by Ben Brabson, Indiana University, Nov 18, 2007
Light Water (H2O),
Heavy Water (D2O), Breeder, and Fast
Neutrons hitting one of these nuclei creates a fission and more neutrons. Fissile fuels, 23592U, 23994Pu, 23392U fission when hit by thermal neutrons. Natural Uranium is 99.3% U-238, 0.7% U-235. A fuel must be enriched to ~3.0% U-235 to sustain a chain reaction with H20 as coolant and moderator. Uranium occurs naturally, while Pu-239 must be bread from the fertile fuel U-238, and U-233 from the fertile fuel Th-232. The energy provided is about 200 MeV/fission.
A coolant, carries heat from the core to the turbine. H20 has high specific heat, is inexpensive, but does absorb some neutrons (sabsorption = 0.332 bn). D20 also has high specific heat, does not absorb many neutrons (sabsorption = 5.2 x 10-4 bn), but is very expensive.** Helium gas can circulate through a very hot core giving higher efficiency and is used in the High Temperature Gas-cooled Reactors (HTGR) but must be highly compressed to increase its specific heat. Sodium is a metal that melts at 98 0C, and has large specific heat, and it absorbs almost no neutrons, but highly corrosive and explosive in contact with water. It makes an excellent coolant for fast reactors and breeder reactors.
A moderator slows neutrons from >1 MeV kinetic energy to ~ 0.025 eV (thermal). Typically, moderators contain small nuclei. The neutron kinetic energy is shared in collisions of the fast neutrons with nuclei of comparable size. H20 is an excellent moderator because of the hydrogen nuclei (protons) in the water. As a moderator, D20 is almost as good as normal water and has the added advantage that its neutron absorption cross section is small. Graphite also slows neutrons well, is inexpensive, but burns (Chernobyl).
Are made from excellent absorbers of neutrons, are used both to control the chain reaction during normal operation and to shut down the nuclear process. As fissile fuel is depleted, the control rods are pulled farther out of the core. Boron, 115B, and Cadmium, 11248Cd, are both excellent absorbers of neutrons. The control rods surround the fuel rods and are inserted from the bottom of the reactor. The neutron absorption cross section of Boron is ~775 bn and of Cadmium ~20,000 bn.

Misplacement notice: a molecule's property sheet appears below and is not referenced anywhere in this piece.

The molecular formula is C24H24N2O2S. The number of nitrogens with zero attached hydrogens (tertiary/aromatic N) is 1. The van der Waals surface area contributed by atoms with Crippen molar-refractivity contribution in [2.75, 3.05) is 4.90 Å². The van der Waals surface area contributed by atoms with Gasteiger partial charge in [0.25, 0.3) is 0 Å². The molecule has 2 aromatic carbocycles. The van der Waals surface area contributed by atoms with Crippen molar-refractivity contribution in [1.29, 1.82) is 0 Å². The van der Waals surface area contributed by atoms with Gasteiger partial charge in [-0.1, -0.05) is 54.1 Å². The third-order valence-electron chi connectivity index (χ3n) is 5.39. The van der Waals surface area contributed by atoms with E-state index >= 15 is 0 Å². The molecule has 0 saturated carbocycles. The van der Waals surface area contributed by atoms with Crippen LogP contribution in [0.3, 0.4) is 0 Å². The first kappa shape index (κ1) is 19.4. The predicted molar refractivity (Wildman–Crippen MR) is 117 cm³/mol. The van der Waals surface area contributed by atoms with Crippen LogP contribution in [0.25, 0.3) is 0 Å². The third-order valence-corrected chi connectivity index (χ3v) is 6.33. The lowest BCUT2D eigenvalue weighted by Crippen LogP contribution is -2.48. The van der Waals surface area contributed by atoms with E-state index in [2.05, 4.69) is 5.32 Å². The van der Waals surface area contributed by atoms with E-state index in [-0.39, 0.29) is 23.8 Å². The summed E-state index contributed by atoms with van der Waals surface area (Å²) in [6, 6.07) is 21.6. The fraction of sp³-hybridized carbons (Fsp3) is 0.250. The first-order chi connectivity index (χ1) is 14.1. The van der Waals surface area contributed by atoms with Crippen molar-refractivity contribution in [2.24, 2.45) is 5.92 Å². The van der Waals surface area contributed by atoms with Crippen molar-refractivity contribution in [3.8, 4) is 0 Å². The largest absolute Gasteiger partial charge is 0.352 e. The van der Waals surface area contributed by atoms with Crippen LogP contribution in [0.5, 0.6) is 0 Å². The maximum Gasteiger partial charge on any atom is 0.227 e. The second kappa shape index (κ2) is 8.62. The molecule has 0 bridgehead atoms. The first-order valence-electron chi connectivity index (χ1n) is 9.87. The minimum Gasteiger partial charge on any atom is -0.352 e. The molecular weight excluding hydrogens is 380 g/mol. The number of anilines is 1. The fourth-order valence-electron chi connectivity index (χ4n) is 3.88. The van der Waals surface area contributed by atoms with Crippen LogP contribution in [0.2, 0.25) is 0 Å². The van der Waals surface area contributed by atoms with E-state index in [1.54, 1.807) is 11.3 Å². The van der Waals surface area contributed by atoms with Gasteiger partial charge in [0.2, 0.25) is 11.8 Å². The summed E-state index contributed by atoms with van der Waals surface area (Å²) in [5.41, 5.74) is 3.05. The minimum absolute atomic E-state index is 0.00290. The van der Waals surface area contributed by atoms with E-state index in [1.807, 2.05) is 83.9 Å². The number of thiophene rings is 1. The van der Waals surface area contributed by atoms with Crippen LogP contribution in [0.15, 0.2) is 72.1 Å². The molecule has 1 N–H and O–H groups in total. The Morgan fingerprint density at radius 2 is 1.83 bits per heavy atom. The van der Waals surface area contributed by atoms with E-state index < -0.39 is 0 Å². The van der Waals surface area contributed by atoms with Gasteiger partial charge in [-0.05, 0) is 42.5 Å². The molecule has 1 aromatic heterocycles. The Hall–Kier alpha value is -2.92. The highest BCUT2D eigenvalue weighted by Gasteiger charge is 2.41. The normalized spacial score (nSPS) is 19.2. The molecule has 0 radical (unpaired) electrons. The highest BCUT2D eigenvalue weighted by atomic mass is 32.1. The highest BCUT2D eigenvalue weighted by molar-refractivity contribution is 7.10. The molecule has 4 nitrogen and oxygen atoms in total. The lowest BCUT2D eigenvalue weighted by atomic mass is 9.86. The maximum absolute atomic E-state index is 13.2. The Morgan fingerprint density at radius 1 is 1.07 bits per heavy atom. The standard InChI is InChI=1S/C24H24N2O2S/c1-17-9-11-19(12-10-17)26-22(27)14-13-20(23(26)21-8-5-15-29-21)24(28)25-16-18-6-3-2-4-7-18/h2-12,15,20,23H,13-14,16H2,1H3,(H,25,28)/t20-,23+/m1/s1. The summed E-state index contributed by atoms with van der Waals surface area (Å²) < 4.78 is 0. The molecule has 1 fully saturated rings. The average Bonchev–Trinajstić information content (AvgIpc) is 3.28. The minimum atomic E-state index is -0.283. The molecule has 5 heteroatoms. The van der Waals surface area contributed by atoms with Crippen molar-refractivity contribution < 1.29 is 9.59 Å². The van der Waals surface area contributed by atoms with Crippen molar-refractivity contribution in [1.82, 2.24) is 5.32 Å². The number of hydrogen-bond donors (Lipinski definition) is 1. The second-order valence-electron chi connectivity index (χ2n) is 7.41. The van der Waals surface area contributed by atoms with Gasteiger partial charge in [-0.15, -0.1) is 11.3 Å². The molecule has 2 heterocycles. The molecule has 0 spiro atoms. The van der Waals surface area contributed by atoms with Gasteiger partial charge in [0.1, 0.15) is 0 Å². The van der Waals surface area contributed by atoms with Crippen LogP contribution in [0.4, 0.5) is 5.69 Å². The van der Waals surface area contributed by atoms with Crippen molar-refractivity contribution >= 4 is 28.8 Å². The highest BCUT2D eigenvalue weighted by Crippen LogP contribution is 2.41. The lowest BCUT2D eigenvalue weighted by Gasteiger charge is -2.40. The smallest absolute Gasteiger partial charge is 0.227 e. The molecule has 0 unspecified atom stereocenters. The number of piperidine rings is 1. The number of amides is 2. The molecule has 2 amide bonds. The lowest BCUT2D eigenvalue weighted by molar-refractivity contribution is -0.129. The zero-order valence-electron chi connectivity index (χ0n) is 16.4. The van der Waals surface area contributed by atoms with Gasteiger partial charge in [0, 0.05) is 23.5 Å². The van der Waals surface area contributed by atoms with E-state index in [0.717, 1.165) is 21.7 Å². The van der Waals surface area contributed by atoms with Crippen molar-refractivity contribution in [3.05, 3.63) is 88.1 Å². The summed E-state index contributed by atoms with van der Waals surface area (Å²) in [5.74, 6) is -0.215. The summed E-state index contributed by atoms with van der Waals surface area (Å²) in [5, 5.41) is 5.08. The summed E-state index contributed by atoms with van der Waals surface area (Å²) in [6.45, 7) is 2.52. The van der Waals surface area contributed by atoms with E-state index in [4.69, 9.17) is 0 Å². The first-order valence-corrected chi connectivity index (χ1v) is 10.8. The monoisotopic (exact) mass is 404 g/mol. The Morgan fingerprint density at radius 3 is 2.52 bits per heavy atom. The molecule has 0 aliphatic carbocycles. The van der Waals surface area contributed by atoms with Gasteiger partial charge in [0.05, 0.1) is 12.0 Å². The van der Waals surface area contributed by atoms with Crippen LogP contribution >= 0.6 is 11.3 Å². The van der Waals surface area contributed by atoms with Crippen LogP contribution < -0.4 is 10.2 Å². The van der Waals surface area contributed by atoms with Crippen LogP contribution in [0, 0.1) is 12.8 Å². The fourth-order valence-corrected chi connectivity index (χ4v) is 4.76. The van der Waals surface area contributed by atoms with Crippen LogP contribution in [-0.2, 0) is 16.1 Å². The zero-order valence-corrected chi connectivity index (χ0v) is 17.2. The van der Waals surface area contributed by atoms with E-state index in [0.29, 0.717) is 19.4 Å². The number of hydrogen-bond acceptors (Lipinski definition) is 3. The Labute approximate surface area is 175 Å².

Light Water Reactor Problems/Dangers:
1. Proliferation: The reprocessing of spent fuel rods for the Pu239, leading to proliferation of nuclear weapons.
2. Loss Of Coolant Accidents (LOCA) - Three Mile Island, Chernobyl
3. High Level Waste Disposal - spent fuel rods with highly radioactive fission fragments. [Yucca Mountain, Nevada]
4. Fuel Transport from point of enrichment to reactor (hijack, accident)
5. Low Level Emissions during normal operation - Iodine-131 ...
Sources of Heavy Water (D2O)
One hydrogen atom in ~7000 in natural water has a deuteron nucleus (p+n). Heavy water is distilled from light water by taking advantage of the heavier mass of D2O. For example, the boiling point of heavy water is 101.4 oC compared with 100 oC for normal water. Similarly, the mass difference between deuterium and hydrogen can be used in the separation process. Deuterium(21H) boils at -249.7 oC while hydrogen (11H) boils at -252.5 oC. Small differences in the affinities of deuterium and hydrogen for various compounds can also be exploited (See Girdler Sulfide process, for example). Heavy water allows the use of natural uranium in a fission reactor, thus avoiding the complex process of U235 enrichment. Also, tritium (31H) can be produced from (21H). [Why is this important?] The major producers of D2O are Canada, Argentina, India, and Norway.